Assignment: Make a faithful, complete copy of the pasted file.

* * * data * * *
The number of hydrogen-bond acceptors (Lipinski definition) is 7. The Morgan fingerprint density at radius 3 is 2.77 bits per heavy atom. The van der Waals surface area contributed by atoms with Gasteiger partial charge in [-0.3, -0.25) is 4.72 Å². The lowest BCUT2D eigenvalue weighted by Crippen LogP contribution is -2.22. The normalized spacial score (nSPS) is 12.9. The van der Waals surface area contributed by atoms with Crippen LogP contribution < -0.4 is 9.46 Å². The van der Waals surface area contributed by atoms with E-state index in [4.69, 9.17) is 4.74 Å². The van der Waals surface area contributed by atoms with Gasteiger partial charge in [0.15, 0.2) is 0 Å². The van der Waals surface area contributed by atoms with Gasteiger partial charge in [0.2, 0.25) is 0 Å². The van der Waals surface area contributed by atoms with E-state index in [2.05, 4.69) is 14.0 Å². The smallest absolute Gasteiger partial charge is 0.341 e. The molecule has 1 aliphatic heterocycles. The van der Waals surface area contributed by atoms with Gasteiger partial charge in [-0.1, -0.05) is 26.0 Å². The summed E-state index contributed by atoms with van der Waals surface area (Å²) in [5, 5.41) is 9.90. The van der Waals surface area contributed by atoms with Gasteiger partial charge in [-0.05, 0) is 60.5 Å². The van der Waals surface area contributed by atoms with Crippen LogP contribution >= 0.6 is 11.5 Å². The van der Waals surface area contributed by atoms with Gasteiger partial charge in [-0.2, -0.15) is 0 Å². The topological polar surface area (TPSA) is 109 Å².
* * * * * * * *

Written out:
The number of hydrogen-bond acceptors (Lipinski definition) is 7. The Morgan fingerprint density at radius 3 is 2.77 bits per heavy atom. The van der Waals surface area contributed by atoms with Gasteiger partial charge in [-0.3, -0.25) is 4.72 Å². The lowest BCUT2D eigenvalue weighted by Crippen LogP contribution is -2.22. The normalized spacial score (nSPS) is 12.9. The van der Waals surface area contributed by atoms with Crippen LogP contribution < -0.4 is 9.46 Å². The van der Waals surface area contributed by atoms with E-state index in [4.69, 9.17) is 4.74 Å². The van der Waals surface area contributed by atoms with Gasteiger partial charge in [0.15, 0.2) is 0 Å². The van der Waals surface area contributed by atoms with Gasteiger partial charge in [0.2, 0.25) is 0 Å². The van der Waals surface area contributed by atoms with E-state index in [2.05, 4.69) is 14.0 Å². The smallest absolute Gasteiger partial charge is 0.341 e. The molecule has 1 aliphatic heterocycles. The van der Waals surface area contributed by atoms with Gasteiger partial charge in [-0.1, -0.05) is 26.0 Å². The summed E-state index contributed by atoms with van der Waals surface area (Å²) in [5, 5.41) is 9.90. The van der Waals surface area contributed by atoms with Gasteiger partial charge in [-0.05, 0) is 60.5 Å². The van der Waals surface area contributed by atoms with Crippen LogP contribution >= 0.6 is 11.5 Å². The van der Waals surface area contributed by atoms with Gasteiger partial charge in [-0.2, -0.15) is 0 Å². The topological polar surface area (TPSA) is 109 Å².